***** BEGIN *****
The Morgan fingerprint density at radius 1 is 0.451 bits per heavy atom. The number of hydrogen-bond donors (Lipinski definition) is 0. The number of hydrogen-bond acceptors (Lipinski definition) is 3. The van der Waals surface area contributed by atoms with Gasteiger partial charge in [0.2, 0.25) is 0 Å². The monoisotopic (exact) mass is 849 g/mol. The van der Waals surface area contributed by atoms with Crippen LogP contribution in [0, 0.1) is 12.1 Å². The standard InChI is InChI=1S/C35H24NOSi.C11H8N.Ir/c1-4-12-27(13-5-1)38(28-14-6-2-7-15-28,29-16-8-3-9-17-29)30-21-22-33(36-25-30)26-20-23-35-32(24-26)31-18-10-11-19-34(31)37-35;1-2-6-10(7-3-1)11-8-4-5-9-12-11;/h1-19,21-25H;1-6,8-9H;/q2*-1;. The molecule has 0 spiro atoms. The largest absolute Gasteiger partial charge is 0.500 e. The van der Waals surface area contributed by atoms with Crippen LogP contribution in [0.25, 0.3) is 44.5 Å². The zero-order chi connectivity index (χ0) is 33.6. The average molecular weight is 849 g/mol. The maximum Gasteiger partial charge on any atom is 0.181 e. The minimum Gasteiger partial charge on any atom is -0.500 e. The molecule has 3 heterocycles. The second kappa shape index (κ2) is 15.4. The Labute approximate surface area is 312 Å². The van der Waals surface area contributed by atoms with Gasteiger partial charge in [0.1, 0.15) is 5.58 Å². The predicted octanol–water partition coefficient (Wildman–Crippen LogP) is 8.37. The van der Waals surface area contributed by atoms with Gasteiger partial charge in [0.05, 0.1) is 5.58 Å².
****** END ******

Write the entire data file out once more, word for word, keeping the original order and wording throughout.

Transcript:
The Morgan fingerprint density at radius 1 is 0.451 bits per heavy atom. The number of hydrogen-bond donors (Lipinski definition) is 0. The number of hydrogen-bond acceptors (Lipinski definition) is 3. The van der Waals surface area contributed by atoms with Gasteiger partial charge in [0.2, 0.25) is 0 Å². The monoisotopic (exact) mass is 849 g/mol. The van der Waals surface area contributed by atoms with Crippen LogP contribution in [0, 0.1) is 12.1 Å². The standard InChI is InChI=1S/C35H24NOSi.C11H8N.Ir/c1-4-12-27(13-5-1)38(28-14-6-2-7-15-28,29-16-8-3-9-17-29)30-21-22-33(36-25-30)26-20-23-35-32(24-26)31-18-10-11-19-34(31)37-35;1-2-6-10(7-3-1)11-8-4-5-9-12-11;/h1-19,21-25H;1-6,8-9H;/q2*-1;. The molecule has 0 spiro atoms. The largest absolute Gasteiger partial charge is 0.500 e. The van der Waals surface area contributed by atoms with Crippen LogP contribution in [0.25, 0.3) is 44.5 Å². The zero-order chi connectivity index (χ0) is 33.6. The average molecular weight is 849 g/mol. The maximum Gasteiger partial charge on any atom is 0.181 e. The minimum Gasteiger partial charge on any atom is -0.500 e. The molecule has 3 heterocycles. The second kappa shape index (κ2) is 15.4. The Labute approximate surface area is 312 Å². The van der Waals surface area contributed by atoms with Gasteiger partial charge in [0.1, 0.15) is 5.58 Å². The predicted octanol–water partition coefficient (Wildman–Crippen LogP) is 8.37. The van der Waals surface area contributed by atoms with Gasteiger partial charge in [0.05, 0.1) is 5.58 Å².